Mexican president slams protesters: ‘They don’t care about democracy’ – National

Mexico’s president on Monday lashed out at demonstrators who oppose his plan to cut campaign funding, downplaying their concerns over a threat to democracy and expressing hopes of trying to ease rising political tensions. smashed.

President Andrés Manuel López Obrador appears to be enjoying the conflict, insulting tens of thousands of people who demonstrated in Mexico City’s main square over the weekend, calling them partners of thieves and drug traffickers. is.

“Here in the Zocalo, the number of wallet-stealing pickpockets has increased, but with so many white-collar criminals in one place, what do you want to do?” Lopez Obrador told the Daily Morning reporter. At the conference, he said:

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At the root of the dispute is a plan by López Obrador, approved by the Mexican Senate last week, to cut salaries and funding for local election offices and curtail training for citizens who run and oversee polling stations. The change will also reduce sanctions for candidates who fail to report campaign spending.

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Lopez Obrador denies the reforms are a threat to democracy and says the criticism is elitist. .

López Obrador mocks the protesters’ slogan “Don’t touch INE (National Electoral Institute)”, saying that their slogans are “Don’t touch corruption”, “Don’t touch privilege”, “Don’t touch drug government”. No,” he said. ”

“They don’t care about democracy. What they want is to continue the oligarchy, the rule of the rich,” the president said.

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Protesters say electoral law changes approved last week threaten democracy and could mark a return to past practices of vote manipulation. Few people had a kind word for Lopez Obrador at Sunday’s demonstration.

“The road he’s on is towards socialism, communism,” said Fernando Gutierrez, 55, a small businessman. “That’s evident from the aid to Cuba,” Gutierrez said. Lopez Obrador has imported coronavirus vaccines, medical workers and stone railroad ballast from Cuba, but has shown little interest in socialist policies at home.

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Demonstrators on Sunday dressed in white and pink, the colors of the National Electoral Association, and chanted slogans such as “Don’t touch my vote!” As in a similar but somewhat larger protest on November 13, demonstrators appeared somewhat wealthier than average demonstrators.

The heated nature of the debate caught the attention of the US government.

“Today in Mexico, we are seeing a big debate about electoral reform that will test the independence of our electoral and judicial systems,” Brian A. Nichols, Assistant Secretary of State for Western Hemisphere Affairs, wrote on Twitter. “The United States supports independent and well-resourced electoral bodies that strengthen democratic processes and the rule of law.”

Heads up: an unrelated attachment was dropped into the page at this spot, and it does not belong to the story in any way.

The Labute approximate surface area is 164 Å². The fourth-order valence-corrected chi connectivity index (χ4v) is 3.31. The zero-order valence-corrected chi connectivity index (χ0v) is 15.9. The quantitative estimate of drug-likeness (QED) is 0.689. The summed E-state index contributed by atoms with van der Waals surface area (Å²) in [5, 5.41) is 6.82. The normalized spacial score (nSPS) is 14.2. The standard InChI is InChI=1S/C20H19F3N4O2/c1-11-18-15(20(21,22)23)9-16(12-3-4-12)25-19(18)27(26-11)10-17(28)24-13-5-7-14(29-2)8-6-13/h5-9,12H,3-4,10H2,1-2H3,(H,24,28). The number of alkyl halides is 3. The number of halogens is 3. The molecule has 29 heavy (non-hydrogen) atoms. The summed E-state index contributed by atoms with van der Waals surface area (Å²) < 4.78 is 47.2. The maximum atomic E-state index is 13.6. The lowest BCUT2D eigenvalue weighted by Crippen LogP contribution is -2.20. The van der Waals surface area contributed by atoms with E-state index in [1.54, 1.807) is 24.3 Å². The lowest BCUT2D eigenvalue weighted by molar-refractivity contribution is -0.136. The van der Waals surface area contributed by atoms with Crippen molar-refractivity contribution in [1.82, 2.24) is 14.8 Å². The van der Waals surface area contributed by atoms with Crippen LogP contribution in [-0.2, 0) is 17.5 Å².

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Lopez Obrador said last Thursday that he would sign the law change despite anticipating court challenges. He expressed a desire to overturn.

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Lorenzo Cordova, president of the National Electoral Association, said the reforms “seek to cut the thousands of people who work every day to ensure credible elections and pose risks to future elections.” Let’s go,” he said.

The president has lashed out at the judiciary, regulators and oversight bodies, leading some to fear he is trying to revive the practices of the former PRI party. 2000 election.

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Tyler Mathias, who has been researching the Americas for Human Rights Watch, said it was “disappointing” that López Obrador decided to make major changes to a part of Mexico’s apparently functioning democracy. ” he said.

Since the establishment of the National Electoral Authority in the 1990s, voter numbers have become much more reliable, and the institution recognized Lopez Obrador’s victory in the 2018 election.

“It is worrisome that all this is happening on the eve of the 2024 elections, when the president has shown little tolerance for those who disagree with him,” Matthias said.

Elections in Mexico are expensive by international standards. One reason is that nearly all legal campaign funding is provided by the government by law. The electoral authority also issues secure voter ID cards, the most commonly accepted form of identification in Mexico, and oversees voting in the remote and often dangerous country.

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Lopez Obrador remains popular in Mexico, with an approval rating of around 60%. Although he cannot run for re-election, his Morena party is in favor of next year’s national elections, leaving the opposition in turmoil.

Part of his popular appeal comes from his denunciations of highly paid government bureaucrats, and the fact that some voters are higher paid than the president angers him. But Lopez Obrador has also openly criticized supervisory and regulatory bodies, courts and Congress.

The opposition parties, tainted by corruption scandals, are struggling to compete with the president’s popular spending and distribution program.

Etellekt Consultores director Ruben Salazar said, “The opposition lacks the leadership to defend all these institutions, such as the INE and the Supreme Court.”

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